Watch moment lead car stops suddenly causing pile-up in junior Kuurne-Brussels-Kuurne

The organisers say the crash was caused by a human error

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A video has emerged of a pile-up in the junior Kuurne-Brussels-Kuurne race, caused when the lead car stopped suddenly in front of the peloton.

The crash was filmed from the side of the road and shows riders hitting the back of the car.

Organisers have responded to the incident, saying that human error caused the collision.

Luckily, none of the riders involved were seriously injured.

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The race was brought to a halt and restarted after around 20 minutes.

Race director of the junior competition, Maarten Clochet, told Belgian newspaper Het Laatste Nieuws: “It is a human error in the race director’s car.

“The driver has been working for several years but something went wrong with the automatic gearbox of the car, causing it to come to a standstill.

“I held my heart. I thought the race was over but fortunately none of the riders involved suffered a serious injury.

“Everything went well and the race continued after a delay of 21 minutes.”

The race went to Dutch rider Casper van Uden who won the bunch sprint.

British riders also put strong display on Sunday (March 3).

Leo Hayter, Oliver Rees and Lewis Askey finished fourth, fifth and sixth respectively in the bunch kick.

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Incidents involving race organisation vehicles hit the headlines sporadically in bike racing.

Belgian revelation Remco Evenepoel, winner of the 2018 junior Kuurne, was involved in a crash at the UAE Tour last week.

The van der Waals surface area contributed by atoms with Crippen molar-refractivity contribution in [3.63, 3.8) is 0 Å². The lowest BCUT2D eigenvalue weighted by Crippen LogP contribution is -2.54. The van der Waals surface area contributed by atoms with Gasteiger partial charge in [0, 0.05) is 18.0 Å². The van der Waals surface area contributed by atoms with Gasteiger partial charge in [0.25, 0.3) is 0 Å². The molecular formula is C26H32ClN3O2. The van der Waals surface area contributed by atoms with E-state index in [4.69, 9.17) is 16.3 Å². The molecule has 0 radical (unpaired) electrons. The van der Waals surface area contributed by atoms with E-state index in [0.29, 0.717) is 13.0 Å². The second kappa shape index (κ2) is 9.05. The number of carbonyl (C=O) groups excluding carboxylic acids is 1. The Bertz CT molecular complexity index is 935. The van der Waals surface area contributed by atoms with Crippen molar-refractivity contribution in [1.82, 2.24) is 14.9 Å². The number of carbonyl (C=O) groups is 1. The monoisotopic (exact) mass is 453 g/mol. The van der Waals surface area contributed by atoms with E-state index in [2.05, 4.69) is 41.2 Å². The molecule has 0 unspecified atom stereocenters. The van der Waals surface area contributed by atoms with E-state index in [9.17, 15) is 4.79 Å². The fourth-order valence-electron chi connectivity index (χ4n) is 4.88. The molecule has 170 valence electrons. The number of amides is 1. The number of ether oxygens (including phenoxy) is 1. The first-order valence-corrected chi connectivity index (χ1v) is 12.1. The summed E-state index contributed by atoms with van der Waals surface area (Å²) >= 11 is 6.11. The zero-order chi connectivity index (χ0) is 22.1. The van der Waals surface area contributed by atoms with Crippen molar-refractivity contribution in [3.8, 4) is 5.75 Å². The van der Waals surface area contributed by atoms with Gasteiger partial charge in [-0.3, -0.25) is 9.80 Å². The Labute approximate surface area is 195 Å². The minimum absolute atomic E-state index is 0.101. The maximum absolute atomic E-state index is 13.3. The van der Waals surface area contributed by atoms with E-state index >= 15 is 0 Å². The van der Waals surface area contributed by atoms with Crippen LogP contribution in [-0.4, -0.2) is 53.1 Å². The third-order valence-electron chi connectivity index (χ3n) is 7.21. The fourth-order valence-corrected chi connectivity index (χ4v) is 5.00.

The 19-year-old called for race motorbikes to pay more respect to the peloton after the crash.

Mark Cavendish has also been caught in a crash with a race car in the neutral zone of a stage.

In 2018 he was forced to pull out of the Abu Dhabi Tour after the automatic sensors on a vehicle stopped the car, causing him to crash.

Alex is the digital news editor for After gaining experience in local newsrooms, national newspapers and in digital journalism, Alex found his calling in cycling, first as a reporter and now as news editor responsible for Cycling Weekly's online news output.

Since pro cycling first captured his heart during the 2010 Tour de France (specifically the Contador-Schleck battle) and joining CW in 2018, Alex has covered three Tours de France, multiple editions of the Tour of Britain, and the World Championships, while both writing and video presenting for Cycling Weekly. He also specialises in fitness writing, often throwing himself into the deep end to help readers improve their own power numbers. 

Away from journalism, Alex is a national level time triallist, avid gamer, and can usually be found buried in an eclectic selection of books.